Well, here I am in Washington, DC, wandering through the corridors of power. OK, it's just the corridors of the Hilton, but stick with me here because I'm about to share some communication insights from advisors to the great and powerful.
Washington's most famous political strategists, the husband-and-wife team of Mary Matalin and James Carville were the keynote speakers at today's opening session of the annual conference of the International Association of Business Communicators. Out on the right, Matalin was an assistant to George W. Bush. Over on the left, Carville has run election campaign strategies for Bill Clinton as well as assorted Latin American and European leaders.
Matalin, who was on the White House staff at the time of 9/11, is concerned about the context in which communication takes place. While there were rough spots, she said, President Bush correctly recognized that communication would be as important a tool as any in the fight against terrorism. She believes that the immediacy and pervasiveness of today's communications "decontextualizes information."
"Transparency goes to the heart of communication," she said, "but the problem with transparency is not so much about making information available, but dealing with the abuse of information when it's used in an inaccurate and incomplete way. Competition amongst the news media, she contends, makes being first with a story more important than getting it right, or complete and in context. "Context is a casualty of sound bite politics."
In reducing the news to one-liners, competitive news organizations serve their own agendas, not the public good, claims Matalin. I know, because I was one, that journalists look for conflict because it makes a better story. And if they can find a simple phrase that makes a story memorable, such as, "It's the economy, stupid," or "I am not a crook," they'll play it up so their story will lead the show or play on the front page above the fold. The slogan becomes the story and lives on after the context is forgotten.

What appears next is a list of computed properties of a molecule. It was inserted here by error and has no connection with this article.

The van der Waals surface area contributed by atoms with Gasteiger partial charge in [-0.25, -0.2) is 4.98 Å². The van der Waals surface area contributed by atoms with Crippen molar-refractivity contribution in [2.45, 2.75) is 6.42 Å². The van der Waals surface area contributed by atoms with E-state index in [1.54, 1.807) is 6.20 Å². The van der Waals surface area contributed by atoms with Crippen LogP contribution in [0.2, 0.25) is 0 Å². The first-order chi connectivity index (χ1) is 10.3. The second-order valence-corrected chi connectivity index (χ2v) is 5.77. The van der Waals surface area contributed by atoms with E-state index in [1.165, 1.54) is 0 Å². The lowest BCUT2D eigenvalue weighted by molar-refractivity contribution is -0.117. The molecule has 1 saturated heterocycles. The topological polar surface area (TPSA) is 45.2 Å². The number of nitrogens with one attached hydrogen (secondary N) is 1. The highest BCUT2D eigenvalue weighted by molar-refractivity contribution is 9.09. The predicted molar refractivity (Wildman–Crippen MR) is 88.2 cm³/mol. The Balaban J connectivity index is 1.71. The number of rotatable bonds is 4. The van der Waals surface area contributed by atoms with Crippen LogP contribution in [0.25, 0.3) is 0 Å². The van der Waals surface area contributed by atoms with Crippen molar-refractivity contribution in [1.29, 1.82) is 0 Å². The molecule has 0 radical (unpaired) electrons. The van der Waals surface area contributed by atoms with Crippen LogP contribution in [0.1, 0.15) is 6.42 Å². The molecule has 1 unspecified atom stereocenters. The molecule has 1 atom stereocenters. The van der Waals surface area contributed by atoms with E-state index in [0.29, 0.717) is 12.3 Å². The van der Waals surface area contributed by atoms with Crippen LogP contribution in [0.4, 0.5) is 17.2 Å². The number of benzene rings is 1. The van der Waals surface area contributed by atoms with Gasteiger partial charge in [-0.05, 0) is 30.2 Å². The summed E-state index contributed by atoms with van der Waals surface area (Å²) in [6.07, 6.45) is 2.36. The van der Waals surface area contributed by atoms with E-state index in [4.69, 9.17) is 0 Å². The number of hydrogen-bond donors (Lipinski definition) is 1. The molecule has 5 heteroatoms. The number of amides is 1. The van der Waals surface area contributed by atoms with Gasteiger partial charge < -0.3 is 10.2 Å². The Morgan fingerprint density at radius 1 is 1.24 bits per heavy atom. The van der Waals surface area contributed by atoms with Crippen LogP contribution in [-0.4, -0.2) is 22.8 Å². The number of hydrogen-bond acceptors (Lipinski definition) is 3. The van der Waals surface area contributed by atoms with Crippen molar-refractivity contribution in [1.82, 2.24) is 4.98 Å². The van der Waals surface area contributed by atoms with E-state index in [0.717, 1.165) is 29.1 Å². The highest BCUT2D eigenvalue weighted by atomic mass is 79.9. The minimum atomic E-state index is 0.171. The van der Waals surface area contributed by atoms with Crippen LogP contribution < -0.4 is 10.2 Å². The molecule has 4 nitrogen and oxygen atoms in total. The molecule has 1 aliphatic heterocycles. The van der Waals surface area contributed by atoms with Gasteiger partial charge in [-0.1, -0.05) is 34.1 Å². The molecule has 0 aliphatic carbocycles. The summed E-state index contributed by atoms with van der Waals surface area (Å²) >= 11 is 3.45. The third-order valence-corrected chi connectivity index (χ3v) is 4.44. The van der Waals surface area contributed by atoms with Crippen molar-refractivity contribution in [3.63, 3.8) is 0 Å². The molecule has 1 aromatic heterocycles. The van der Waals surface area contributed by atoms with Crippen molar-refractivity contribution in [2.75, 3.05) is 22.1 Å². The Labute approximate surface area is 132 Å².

Carville, a hilarious genius, used the idea of context to relate the (fictional, I hope) story of George W. Bush telling French leaders, "The trouble with your economy is that there's no French word for 'entrepreneur.' " Challenging his wife's idea that ubiquitous, real time communication technology is a problem, he reminded us that the 'how' of communication changes constantly, yet the 'what' never changes. He came out in favour of the sound bite, assuming it's relevant, for its simplicty.
There are four basic elements to communication, he told us.
1. Simplicity - people have to understand
2. Relevance - it has to be in context
3. Repetitive - "if you haven't said it a gazillion times, you haven't said it yet"
4. Exclusivity - put the relevant issue above every other topic
He also recommended that we learn the difference between litany and narrative. In the last presidential campaign, Kerry used litany, listing all the things he and his party stood for. Bush told stories.
Hmmmm. Does that just seem too simple?
I'm not sure how, exactly, this fit into his point, but Carville also slammed PowerPoint presentations. I love it when people do that. If you do, to, you may enjoy my article, "Does PowerPoint Make Us Stupid?" at http://www.itsunderstood.com/docs/PowerPointMinifesto.pdf